The ruling Liberal Democratic Party on Wednesday released a set of employment-boosting proposals, including a call for government subsidies to companies that have introduced work-sharing schemes to maintain job numbers.
LDP General Council Chairman Mitsuo Horiuchi, who is leading a group of LDP lawmakers studying labor issues, announced the proposals at a news conference.
The report says work-sharing has yet to become popular in Japan because it does not reduce companies’ fixed costs, such as commuting and housing allowances.
It also says the government needs to deal with the increase in young unemployment by further utilizing private job agencies and job-training offices, it said.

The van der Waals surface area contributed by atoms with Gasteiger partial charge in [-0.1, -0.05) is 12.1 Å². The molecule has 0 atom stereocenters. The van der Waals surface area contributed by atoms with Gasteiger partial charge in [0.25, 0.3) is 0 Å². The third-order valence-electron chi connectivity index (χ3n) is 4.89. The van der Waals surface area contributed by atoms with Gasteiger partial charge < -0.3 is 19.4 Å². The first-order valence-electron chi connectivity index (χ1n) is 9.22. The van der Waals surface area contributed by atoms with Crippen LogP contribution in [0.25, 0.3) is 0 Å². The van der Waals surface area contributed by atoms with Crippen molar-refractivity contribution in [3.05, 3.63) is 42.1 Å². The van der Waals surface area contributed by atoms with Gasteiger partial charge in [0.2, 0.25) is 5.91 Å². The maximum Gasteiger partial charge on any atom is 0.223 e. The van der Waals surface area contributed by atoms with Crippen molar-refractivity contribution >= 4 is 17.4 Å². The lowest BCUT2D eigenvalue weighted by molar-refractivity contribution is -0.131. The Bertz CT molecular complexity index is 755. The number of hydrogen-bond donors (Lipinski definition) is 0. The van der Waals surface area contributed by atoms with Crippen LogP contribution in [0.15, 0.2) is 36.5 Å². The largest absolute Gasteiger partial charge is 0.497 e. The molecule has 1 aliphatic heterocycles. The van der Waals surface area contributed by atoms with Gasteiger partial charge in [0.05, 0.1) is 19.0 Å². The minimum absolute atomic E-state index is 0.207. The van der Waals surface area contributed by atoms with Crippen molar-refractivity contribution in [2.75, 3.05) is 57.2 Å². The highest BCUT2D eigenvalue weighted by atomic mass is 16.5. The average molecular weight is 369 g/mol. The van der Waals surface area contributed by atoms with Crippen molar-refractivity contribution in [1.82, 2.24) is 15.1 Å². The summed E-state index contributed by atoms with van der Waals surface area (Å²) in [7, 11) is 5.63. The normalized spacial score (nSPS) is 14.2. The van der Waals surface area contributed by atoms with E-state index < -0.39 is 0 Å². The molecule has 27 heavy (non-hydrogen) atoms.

Horiuchi said employment agencies should be allowed access to jobs offered at publicly run placement centers.
According to the report, the government should conduct a survey of young people who have remained unemployed since graduation and include the results in a database to better help job-seekers.
In addition, it says the government should lower unemployment benefits to encourage those who have lost jobs to find new ones.
Due to a change in the way unemployed people are counted, Japan’s unemployment rate fell 0.2 percent in January from a record-high of 5.5 percent in December.
In a time of both misinformation and too much information, quality journalism is more crucial than ever.
By subscribing, you can help us get the story right.